An article in the Sporting Life in 1913 noted that the end was nigh for the ground, with development planned for after the 1914 season.  World War One brought cricket to a halt there most sport – as we saw with Catford Southend.  Cricket doesn’t seem to have restarted in Lee after the war (18).

The housing took a while to arrive – Holme Lacey Road was built by W J Scudamore in the early 1920s.  The pavilion whose steps, W G Grace, and Snuffy Browne walked down is now occupied by 53 and 55 (pictured).

The Granville ‘square’ where Sir Arthur Conan Doyle will have taken guard was covered by the Chiltonian Biscuit factory which had moved on from Staplehurst Road.  Today, it is the home of the Chiltonian Industrial Estate, pictured below, the square would have been at the far end of the photograph.

Notes

  1. 12 October 1878 – Kentish Mercury
  2. 20 July 1877 – Kent & Sussex Courier
  3. 19 June 1913 – Sporting Life Re Heath 
  4. Neil Rhind (1987) The Heath pp 55-56
  5. ibid
  6. 26 September 1884 – Kentish Mercury
  7. 12 October 1878 – Kentish Mercury
  8. ibid 
  9. 21 September 1893 – Cricket 
  10. 19 June 1913 – Sporting Life 
  11. 13 April 1893 – Cricket 
  12. 19 April 1893 – Sporting Life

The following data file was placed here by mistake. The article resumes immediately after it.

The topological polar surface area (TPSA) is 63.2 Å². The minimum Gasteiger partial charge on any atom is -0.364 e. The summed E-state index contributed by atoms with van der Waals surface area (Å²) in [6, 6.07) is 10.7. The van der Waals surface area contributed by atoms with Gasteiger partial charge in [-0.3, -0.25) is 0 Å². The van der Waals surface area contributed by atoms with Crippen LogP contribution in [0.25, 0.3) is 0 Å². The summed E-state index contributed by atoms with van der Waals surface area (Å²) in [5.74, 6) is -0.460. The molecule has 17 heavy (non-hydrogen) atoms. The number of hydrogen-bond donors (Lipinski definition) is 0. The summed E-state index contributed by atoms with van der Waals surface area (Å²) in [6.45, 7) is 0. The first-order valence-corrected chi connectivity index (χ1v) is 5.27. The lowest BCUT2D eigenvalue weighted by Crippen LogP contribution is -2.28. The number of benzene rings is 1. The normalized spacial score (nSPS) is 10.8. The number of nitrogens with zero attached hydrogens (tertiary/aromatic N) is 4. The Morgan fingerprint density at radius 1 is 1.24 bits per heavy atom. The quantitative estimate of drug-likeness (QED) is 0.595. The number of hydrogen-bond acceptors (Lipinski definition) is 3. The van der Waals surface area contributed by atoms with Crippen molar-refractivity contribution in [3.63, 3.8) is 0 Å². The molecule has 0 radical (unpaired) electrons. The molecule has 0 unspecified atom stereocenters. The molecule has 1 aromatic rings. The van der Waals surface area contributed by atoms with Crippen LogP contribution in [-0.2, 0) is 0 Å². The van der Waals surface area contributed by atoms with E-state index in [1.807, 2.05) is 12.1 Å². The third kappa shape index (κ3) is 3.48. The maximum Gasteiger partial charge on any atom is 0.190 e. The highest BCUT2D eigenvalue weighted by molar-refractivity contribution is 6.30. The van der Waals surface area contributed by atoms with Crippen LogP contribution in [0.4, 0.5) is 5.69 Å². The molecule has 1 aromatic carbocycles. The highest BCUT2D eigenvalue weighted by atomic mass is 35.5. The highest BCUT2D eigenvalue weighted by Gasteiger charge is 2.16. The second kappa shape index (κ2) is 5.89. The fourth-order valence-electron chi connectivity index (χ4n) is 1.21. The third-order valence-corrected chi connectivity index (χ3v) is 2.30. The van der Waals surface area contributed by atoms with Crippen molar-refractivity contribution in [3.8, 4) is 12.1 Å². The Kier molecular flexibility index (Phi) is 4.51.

13. 10 August 1893 – Sporting Life 
  14. 02 June 1910 -Cricket 
  15. 19 June 1912 – The Sportsman
  16. 19 June 1913 – Sporting Life 
  17. 07 September 1912 – Illustrated Sporting and Dramatic News 
  18. 19 June 1913 – Sporting Life 

Picture and Other Credits

  • The drawing of Sir Arthur Conan Doyle is via the Illustrated London News on 25 May 1901
  • The photograph of Snuffy Brown is via the Illustrated Sporting and Dramatic News 07 September 1912 
  • The picture of W G Grace is from a year or two before he played for Eltham, as it is in the colours of London County, it is on a Wikimedia Creative Commons
  • Census and related data comes via Find My Past, subscription required
  • The 1893 team photograph & the picture of the Chiltonian Biscuit Factory are part of the collection of Lewisham Archives, they are used with their permission but remains their copyright
  • The map showing the location of the ground is on a non-commercial licence via the National Library of Scotland

Victorian Cricket and a Suffragette attack in Lee